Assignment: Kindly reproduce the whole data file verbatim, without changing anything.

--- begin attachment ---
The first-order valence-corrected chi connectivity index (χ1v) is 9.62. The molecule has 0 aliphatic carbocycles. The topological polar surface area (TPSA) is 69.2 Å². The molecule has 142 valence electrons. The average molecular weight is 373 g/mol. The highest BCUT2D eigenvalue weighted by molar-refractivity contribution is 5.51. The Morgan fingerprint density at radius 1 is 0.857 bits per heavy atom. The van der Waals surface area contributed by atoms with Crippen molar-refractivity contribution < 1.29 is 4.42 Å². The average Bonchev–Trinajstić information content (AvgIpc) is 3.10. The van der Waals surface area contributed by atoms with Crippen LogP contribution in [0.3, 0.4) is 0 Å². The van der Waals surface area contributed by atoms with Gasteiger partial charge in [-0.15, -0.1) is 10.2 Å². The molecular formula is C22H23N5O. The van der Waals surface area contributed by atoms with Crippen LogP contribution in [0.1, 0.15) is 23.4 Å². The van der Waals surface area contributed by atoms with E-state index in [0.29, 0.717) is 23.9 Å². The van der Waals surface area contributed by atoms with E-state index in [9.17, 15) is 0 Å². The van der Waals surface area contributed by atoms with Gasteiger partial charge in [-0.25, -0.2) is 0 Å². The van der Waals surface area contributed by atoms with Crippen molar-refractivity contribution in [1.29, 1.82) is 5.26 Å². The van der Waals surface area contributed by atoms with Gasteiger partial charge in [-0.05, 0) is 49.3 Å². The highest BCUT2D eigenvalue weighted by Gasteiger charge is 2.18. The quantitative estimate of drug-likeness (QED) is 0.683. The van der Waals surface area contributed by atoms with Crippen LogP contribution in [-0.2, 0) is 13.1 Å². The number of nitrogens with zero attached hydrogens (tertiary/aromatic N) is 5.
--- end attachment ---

The first-order valence-corrected chi connectivity index (χ1v) is 9.62. The molecule has 0 aliphatic carbocycles. The topological polar surface area (TPSA) is 69.2 Å². The molecule has 142 valence electrons. The average molecular weight is 373 g/mol. The highest BCUT2D eigenvalue weighted by molar-refractivity contribution is 5.51. The Morgan fingerprint density at radius 1 is 0.857 bits per heavy atom. The van der Waals surface area contributed by atoms with Crippen molar-refractivity contribution < 1.29 is 4.42 Å². The average Bonchev–Trinajstić information content (AvgIpc) is 3.10. The van der Waals surface area contributed by atoms with Crippen LogP contribution in [0.3, 0.4) is 0 Å². The van der Waals surface area contributed by atoms with Gasteiger partial charge in [-0.15, -0.1) is 10.2 Å². The molecular formula is C22H23N5O. The van der Waals surface area contributed by atoms with Crippen LogP contribution in [0.1, 0.15) is 23.4 Å². The van der Waals surface area contributed by atoms with E-state index in [0.29, 0.717) is 23.9 Å². The van der Waals surface area contributed by atoms with E-state index in [9.17, 15) is 0 Å². The van der Waals surface area contributed by atoms with Gasteiger partial charge in [-0.25, -0.2) is 0 Å². The van der Waals surface area contributed by atoms with Crippen molar-refractivity contribution in [1.29, 1.82) is 5.26 Å². The van der Waals surface area contributed by atoms with Gasteiger partial charge in [-0.05, 0) is 49.3 Å². The highest BCUT2D eigenvalue weighted by Gasteiger charge is 2.18. The quantitative estimate of drug-likeness (QED) is 0.683. The van der Waals surface area contributed by atoms with Crippen LogP contribution in [-0.2, 0) is 13.1 Å². The number of nitrogens with zero attached hydrogens (tertiary/aromatic N) is 5.